1940 TWW Hodgson (died in action 1943/4)
1940 Miss CM Lark
1940 RH Tucker
1943 Miss J Aukland
1944 Mrs J Bennett
1944 Mrs CM Bolus
1944 Miss BM Simm
1945 Miss J Mounteney
1946 Miss CJA Penny
1947 Miss CE Chapman
1947 Miss EM Moore
*On loan from the Hydrographic Department at Bristol
Temporary (Observing) Assistants
1943 GB Wohlgemuth (appointed 15 March)
1945 John D Pope
1945 RMJ Withers
1945 Vinicio Barocas
1947 AE Cordwell
1947 O Nourse
1948 Miss CJA Penny
Junior Assistants (Higher Grade)
AE Carter (appointed as Temporary Assistant 20 Sep 1937–1938/9)
Miss MR Rodgers
1937 HWP Richards (demoted to Junior Assistant (higher grade) 1942/3)
1937 Miss FM McBain (appointed 20 Sep)
1937 AE Carter (appointed 20 Sep)
1943/4 Miss AM Hathaway
1943/4 HH Robertson
1943/4 Miss J Staton
1943/4 RG Taylor
1943/4 EM Wilson
Temporary Assistants (Special)
1941/2 RH Corkan
1942 PH Haines (appointed 28 Dec)
1946/7 JB Parker
Junior Assistants (Higher Grade)
1943 AE Carter (promoted: 23 Feb)
1937/8 WG Grimwood
1937/8 GA Harding
1937/8 Miss MC Scadeng (resigned on marriage 24 Oct 1945)
1937/8 Miss WD White
1938/9 AE Carter
1941/2 Miss VH Hitches
1941/2 Miss JE Pullen
1942/3 Miss CE Jackson (promotion)
1942/3 Miss J Mounteney (promotion)
1943/4 Mrs GE Leach
1944/5 Mrs VH Rogers
Junior Assistant as Secretary
1945/6 Miss DJ Ifield
By the end of 1945, the war was over, but the observatory staff remained depleted and scattered. Several of the domes at Greenwich had been damaged and were permanently out of action and the site of the Observatory’s new permanent home had been more or less settled. But Greenwich was not alone with its problems, and in September that year, the Government published a white paper:
The Scientific Civil Service, Reorganisation and Recruitment during the Reconstruction Period. It built on the work of the Carpenter Committee and the later Barlow Committee. One of its aims was to unify the different ad hoc arrangements and conditions of service that existed across different Government Departments.
To this end, three classes of worker were created. In order of seniority they were:
Scientific Officer Class:
Scientific Officer (SO), Senior Scientific Officer (SSO), Principal Scientific Officer (PSO), Senior Principal Scientific Officer (SPSO) , Deputy Chief Scientific Officer (DCSO) , and Chief Scientific Officer (CSO).
Experimental Officer Class:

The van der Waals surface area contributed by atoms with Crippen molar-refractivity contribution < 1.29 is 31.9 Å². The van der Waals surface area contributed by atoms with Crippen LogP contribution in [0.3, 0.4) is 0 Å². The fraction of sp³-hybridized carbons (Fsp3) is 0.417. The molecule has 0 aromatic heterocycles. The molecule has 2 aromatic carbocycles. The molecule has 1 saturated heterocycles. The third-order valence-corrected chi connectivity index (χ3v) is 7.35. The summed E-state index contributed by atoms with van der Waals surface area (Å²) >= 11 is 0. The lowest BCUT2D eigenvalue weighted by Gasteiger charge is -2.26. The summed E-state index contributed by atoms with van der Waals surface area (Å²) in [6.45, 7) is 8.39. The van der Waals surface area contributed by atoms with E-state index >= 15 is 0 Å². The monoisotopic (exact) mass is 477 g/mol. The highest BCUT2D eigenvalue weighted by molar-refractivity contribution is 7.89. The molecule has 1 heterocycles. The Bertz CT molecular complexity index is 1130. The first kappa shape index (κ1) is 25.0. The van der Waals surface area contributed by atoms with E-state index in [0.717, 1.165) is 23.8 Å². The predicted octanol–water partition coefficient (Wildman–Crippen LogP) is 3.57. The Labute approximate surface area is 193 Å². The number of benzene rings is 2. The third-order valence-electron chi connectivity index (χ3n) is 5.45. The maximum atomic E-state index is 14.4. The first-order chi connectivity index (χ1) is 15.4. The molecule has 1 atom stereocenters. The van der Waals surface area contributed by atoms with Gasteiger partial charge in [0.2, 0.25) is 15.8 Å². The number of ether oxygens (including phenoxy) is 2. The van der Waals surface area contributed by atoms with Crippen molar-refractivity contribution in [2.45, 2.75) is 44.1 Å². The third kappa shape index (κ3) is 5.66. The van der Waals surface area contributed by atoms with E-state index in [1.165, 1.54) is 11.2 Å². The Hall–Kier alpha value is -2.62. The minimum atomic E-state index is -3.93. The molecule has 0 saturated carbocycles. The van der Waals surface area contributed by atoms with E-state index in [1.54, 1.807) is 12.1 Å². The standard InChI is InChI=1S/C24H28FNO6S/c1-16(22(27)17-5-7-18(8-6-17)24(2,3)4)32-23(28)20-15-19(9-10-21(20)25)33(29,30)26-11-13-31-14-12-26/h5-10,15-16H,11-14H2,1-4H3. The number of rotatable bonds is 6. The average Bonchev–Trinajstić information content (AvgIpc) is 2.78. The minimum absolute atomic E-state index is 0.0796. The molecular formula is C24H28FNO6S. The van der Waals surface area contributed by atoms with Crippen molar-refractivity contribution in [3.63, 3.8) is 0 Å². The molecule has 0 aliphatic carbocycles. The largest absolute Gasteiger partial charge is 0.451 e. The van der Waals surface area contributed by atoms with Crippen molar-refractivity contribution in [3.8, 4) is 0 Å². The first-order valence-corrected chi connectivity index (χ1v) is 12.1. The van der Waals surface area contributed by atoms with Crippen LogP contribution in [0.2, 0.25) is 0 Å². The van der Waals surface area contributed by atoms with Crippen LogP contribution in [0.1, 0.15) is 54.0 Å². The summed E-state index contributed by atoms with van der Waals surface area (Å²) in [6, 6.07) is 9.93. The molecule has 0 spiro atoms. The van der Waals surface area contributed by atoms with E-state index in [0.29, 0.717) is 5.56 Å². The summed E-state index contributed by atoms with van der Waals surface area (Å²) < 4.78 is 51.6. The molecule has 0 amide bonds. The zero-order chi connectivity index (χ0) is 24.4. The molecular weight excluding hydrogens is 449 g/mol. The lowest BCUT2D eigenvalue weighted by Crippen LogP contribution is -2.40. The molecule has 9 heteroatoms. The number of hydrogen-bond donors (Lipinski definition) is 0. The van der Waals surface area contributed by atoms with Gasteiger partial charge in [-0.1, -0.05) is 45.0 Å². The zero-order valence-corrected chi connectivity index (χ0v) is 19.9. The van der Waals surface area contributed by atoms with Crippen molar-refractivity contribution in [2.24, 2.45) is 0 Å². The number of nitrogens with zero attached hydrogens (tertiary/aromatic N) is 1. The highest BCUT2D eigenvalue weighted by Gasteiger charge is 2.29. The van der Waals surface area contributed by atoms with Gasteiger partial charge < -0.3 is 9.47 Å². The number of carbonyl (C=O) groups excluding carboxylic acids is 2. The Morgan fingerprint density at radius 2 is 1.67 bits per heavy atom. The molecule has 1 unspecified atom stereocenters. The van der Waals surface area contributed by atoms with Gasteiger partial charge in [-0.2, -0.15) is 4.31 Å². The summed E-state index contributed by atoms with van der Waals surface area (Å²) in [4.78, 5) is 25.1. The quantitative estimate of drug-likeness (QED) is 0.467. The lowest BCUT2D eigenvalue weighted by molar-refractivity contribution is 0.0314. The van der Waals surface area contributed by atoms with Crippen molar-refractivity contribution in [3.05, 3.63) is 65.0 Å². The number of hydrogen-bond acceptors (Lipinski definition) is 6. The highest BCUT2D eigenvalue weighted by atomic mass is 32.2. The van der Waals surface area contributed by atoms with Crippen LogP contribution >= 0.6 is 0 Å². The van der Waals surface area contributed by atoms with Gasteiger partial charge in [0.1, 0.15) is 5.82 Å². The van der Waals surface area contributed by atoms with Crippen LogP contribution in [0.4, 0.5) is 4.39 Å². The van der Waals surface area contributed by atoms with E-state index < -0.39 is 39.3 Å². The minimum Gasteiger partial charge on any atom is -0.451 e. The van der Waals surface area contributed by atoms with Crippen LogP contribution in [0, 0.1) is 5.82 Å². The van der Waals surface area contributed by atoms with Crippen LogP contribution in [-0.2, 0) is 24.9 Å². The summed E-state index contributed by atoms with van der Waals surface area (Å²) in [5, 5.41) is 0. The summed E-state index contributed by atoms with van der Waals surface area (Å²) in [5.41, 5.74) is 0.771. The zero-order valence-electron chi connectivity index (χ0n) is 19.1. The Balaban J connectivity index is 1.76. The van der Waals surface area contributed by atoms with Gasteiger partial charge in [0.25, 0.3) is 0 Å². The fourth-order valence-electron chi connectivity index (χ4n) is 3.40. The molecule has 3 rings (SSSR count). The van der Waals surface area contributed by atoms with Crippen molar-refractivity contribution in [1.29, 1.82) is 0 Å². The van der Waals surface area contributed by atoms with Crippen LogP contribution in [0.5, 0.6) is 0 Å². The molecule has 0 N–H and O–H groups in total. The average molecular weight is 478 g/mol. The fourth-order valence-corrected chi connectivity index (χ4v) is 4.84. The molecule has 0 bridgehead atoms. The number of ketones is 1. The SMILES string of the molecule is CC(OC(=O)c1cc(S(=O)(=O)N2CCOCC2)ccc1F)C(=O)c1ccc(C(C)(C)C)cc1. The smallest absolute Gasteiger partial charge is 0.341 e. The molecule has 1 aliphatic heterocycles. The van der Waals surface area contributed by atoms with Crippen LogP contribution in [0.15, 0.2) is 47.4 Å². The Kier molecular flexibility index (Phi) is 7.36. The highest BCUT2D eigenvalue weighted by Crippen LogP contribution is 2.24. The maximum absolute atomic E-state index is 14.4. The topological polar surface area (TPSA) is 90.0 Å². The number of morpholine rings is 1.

Assistant Experimental Officer (AEO), Experimental Officer (EO), Senior Experimental Officer (SEO) and Chief Experimental Officer (CEO).
Scientific Assistant Class:
Assistant (Scientific) (AS), Senior Assistant (Scientific) (SAS)
Experimental officer posts were intended for university graduates and to provide support staff for Scientific Officers. The Scientific Assistant posts were intended to undertake the bulk of the routine work and required a qualification at General Schools Certificate level (later O-level). Under the new regime, the pay scales were to be between five and nine percent higher in London than the provinces and women were to be paid a lower rate ‘in accordance with civil service practice’.
But although the Observatory was the country’s oldest government funded scientific institution, it was not included amongst the establishments to which the Carpenter Committee’s recommendations were applied. Both Junior Assistant grades at the Observatory had been linked to clerical grades in the Civil Service, reflecting the fact that they were recruited from people with no basic training in science. Disastrously, this was reflected in the new staffing structure about to be imposed, and if implemented, would have meant some of the Head’s of Department – those who had risen up from the ranks of Boy Computer – were technically unqualified to do the job! Spencer Jones asked for the Observatory posts to be regraded so that the basic posts could be recruited at a higher and more appropriate level. This was important not only for the future of the Observatory, as it ventured into new areas of research, but also the future of Astronomy in Britain since the Observatory was likely to be one of the few potential employers for future research graduates from the Universities. In the meantime, the uncertainty over job gradings created recruitment difficulties, the existing salaries being inferior to those in other establishments.
It took until 1949 for the proper reorganization of the Royal Observatory staff to be authorized, although even then, matters of detail had still to be settled in a number of cases. The grades were assimilated as follows:
Old Grade New Grade
Astronomer Royal Chief Scientific Officer
Chief Assistant Senior Principal Scientific Officer
Assistant (all Heads of Department) Principal Scientific Officer
Junior Assistants (Higher Grade) Senior Experimental Officer
Junior Assistants Most as Experimental Officers*
*One was regraded Assistant (Scientific) and another as Clerical Assistant
Nautical Almanac Staff
Old Grade New Grade
Superintendent (Chief Assistant) Senior Principal Scientific Officer
Assistant Principal Scientific Officer
Junior Assistants (Higher Grade) Senior Experimental Officer
Junior Assistants Experimental Officers
© 2014 – 2023 Graham Dolan
Except where indicated, all text and images are the copyright of Graham Dolan